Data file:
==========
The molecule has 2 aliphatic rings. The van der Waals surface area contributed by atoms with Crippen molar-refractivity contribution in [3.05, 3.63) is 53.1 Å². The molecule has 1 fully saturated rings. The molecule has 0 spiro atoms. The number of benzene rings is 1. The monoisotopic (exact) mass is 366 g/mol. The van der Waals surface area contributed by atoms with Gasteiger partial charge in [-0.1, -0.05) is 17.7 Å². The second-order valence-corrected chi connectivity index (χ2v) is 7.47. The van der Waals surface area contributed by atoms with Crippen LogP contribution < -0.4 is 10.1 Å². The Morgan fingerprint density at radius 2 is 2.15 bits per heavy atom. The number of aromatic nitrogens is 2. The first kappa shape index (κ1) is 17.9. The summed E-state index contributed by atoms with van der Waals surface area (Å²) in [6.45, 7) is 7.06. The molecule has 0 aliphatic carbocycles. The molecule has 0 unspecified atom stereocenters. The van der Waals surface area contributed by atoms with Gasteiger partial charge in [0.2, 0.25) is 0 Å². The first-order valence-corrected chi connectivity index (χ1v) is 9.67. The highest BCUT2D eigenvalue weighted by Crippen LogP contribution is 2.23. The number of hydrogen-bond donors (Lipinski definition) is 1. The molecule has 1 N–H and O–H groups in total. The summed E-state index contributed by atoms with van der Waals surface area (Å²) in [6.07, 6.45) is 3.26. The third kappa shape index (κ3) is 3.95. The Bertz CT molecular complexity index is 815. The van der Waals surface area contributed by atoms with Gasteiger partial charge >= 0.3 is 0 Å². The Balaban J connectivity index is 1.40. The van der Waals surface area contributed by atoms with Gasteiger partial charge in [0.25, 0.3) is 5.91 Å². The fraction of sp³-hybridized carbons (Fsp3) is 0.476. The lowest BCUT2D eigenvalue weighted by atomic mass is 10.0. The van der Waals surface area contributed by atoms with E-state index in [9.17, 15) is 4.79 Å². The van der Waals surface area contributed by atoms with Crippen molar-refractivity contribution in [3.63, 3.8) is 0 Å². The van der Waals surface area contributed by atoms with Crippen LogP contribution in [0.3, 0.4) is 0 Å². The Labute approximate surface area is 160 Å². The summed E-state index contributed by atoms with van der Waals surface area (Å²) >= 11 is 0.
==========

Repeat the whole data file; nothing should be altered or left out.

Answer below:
The molecule has 2 aliphatic rings. The van der Waals surface area contributed by atoms with Crippen molar-refractivity contribution in [3.05, 3.63) is 53.1 Å². The molecule has 1 fully saturated rings. The molecule has 0 spiro atoms. The number of benzene rings is 1. The monoisotopic (exact) mass is 366 g/mol. The van der Waals surface area contributed by atoms with Gasteiger partial charge in [-0.1, -0.05) is 17.7 Å². The second-order valence-corrected chi connectivity index (χ2v) is 7.47. The van der Waals surface area contributed by atoms with Crippen LogP contribution < -0.4 is 10.1 Å². The Morgan fingerprint density at radius 2 is 2.15 bits per heavy atom. The number of aromatic nitrogens is 2. The first kappa shape index (κ1) is 17.9. The summed E-state index contributed by atoms with van der Waals surface area (Å²) in [6.45, 7) is 7.06. The molecule has 0 aliphatic carbocycles. The molecule has 0 unspecified atom stereocenters. The van der Waals surface area contributed by atoms with Gasteiger partial charge in [0.2, 0.25) is 0 Å². The first-order valence-corrected chi connectivity index (χ1v) is 9.67. The highest BCUT2D eigenvalue weighted by Crippen LogP contribution is 2.23. The number of hydrogen-bond donors (Lipinski definition) is 1. The molecule has 1 N–H and O–H groups in total. The summed E-state index contributed by atoms with van der Waals surface area (Å²) in [6.07, 6.45) is 3.26. The third kappa shape index (κ3) is 3.95. The Bertz CT molecular complexity index is 815. The van der Waals surface area contributed by atoms with Gasteiger partial charge >= 0.3 is 0 Å². The Balaban J connectivity index is 1.40. The van der Waals surface area contributed by atoms with Gasteiger partial charge in [0.25, 0.3) is 5.91 Å². The fraction of sp³-hybridized carbons (Fsp3) is 0.476. The lowest BCUT2D eigenvalue weighted by atomic mass is 10.0. The van der Waals surface area contributed by atoms with E-state index in [9.17, 15) is 4.79 Å². The van der Waals surface area contributed by atoms with Crippen molar-refractivity contribution in [3.63, 3.8) is 0 Å². The van der Waals surface area contributed by atoms with Crippen LogP contribution in [0.3, 0.4) is 0 Å². The Labute approximate surface area is 160 Å². The summed E-state index contributed by atoms with van der Waals surface area (Å²) >= 11 is 0.